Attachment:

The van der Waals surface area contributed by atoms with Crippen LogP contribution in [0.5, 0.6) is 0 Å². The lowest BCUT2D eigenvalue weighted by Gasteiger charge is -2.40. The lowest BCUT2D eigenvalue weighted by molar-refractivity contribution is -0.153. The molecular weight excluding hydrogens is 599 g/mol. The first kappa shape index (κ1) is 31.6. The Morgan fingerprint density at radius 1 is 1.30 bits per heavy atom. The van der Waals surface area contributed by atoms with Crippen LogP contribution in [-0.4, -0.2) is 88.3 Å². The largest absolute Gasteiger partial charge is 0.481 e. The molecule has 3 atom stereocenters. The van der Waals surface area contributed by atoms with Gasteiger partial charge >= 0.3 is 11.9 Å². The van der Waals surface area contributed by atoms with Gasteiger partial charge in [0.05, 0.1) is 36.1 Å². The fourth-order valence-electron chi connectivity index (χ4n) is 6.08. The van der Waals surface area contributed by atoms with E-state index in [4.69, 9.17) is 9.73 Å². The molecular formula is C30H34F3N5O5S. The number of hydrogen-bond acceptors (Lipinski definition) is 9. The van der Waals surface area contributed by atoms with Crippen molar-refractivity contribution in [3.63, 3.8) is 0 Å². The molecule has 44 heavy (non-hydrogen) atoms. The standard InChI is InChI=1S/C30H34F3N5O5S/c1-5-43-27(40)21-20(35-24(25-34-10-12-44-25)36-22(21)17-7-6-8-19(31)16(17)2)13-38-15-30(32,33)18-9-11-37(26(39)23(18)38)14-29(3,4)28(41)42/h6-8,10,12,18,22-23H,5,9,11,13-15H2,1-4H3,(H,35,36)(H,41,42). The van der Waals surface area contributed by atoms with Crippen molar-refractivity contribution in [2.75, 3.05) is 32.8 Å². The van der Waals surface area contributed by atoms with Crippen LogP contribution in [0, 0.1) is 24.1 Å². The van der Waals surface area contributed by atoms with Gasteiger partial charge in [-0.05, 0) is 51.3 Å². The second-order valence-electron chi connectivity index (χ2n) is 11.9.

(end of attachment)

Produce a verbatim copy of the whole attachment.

The van der Waals surface area contributed by atoms with Crippen LogP contribution in [0.5, 0.6) is 0 Å². The lowest BCUT2D eigenvalue weighted by Gasteiger charge is -2.40. The lowest BCUT2D eigenvalue weighted by molar-refractivity contribution is -0.153. The molecular weight excluding hydrogens is 599 g/mol. The first kappa shape index (κ1) is 31.6. The Morgan fingerprint density at radius 1 is 1.30 bits per heavy atom. The van der Waals surface area contributed by atoms with Crippen LogP contribution in [-0.4, -0.2) is 88.3 Å². The largest absolute Gasteiger partial charge is 0.481 e. The molecule has 3 atom stereocenters. The van der Waals surface area contributed by atoms with Gasteiger partial charge >= 0.3 is 11.9 Å². The van der Waals surface area contributed by atoms with Gasteiger partial charge in [0.05, 0.1) is 36.1 Å². The fourth-order valence-electron chi connectivity index (χ4n) is 6.08. The van der Waals surface area contributed by atoms with E-state index in [4.69, 9.17) is 9.73 Å². The molecular formula is C30H34F3N5O5S. The number of hydrogen-bond acceptors (Lipinski definition) is 9. The van der Waals surface area contributed by atoms with Crippen molar-refractivity contribution in [3.63, 3.8) is 0 Å². The molecule has 44 heavy (non-hydrogen) atoms. The standard InChI is InChI=1S/C30H34F3N5O5S/c1-5-43-27(40)21-20(35-24(25-34-10-12-44-25)36-22(21)17-7-6-8-19(31)16(17)2)13-38-15-30(32,33)18-9-11-37(26(39)23(18)38)14-29(3,4)28(41)42/h6-8,10,12,18,22-23H,5,9,11,13-15H2,1-4H3,(H,35,36)(H,41,42). The van der Waals surface area contributed by atoms with Crippen molar-refractivity contribution in [2.75, 3.05) is 32.8 Å². The van der Waals surface area contributed by atoms with Crippen LogP contribution in [0, 0.1) is 24.1 Å². The van der Waals surface area contributed by atoms with Gasteiger partial charge in [-0.05, 0) is 51.3 Å². The second-order valence-electron chi connectivity index (χ2n) is 11.9.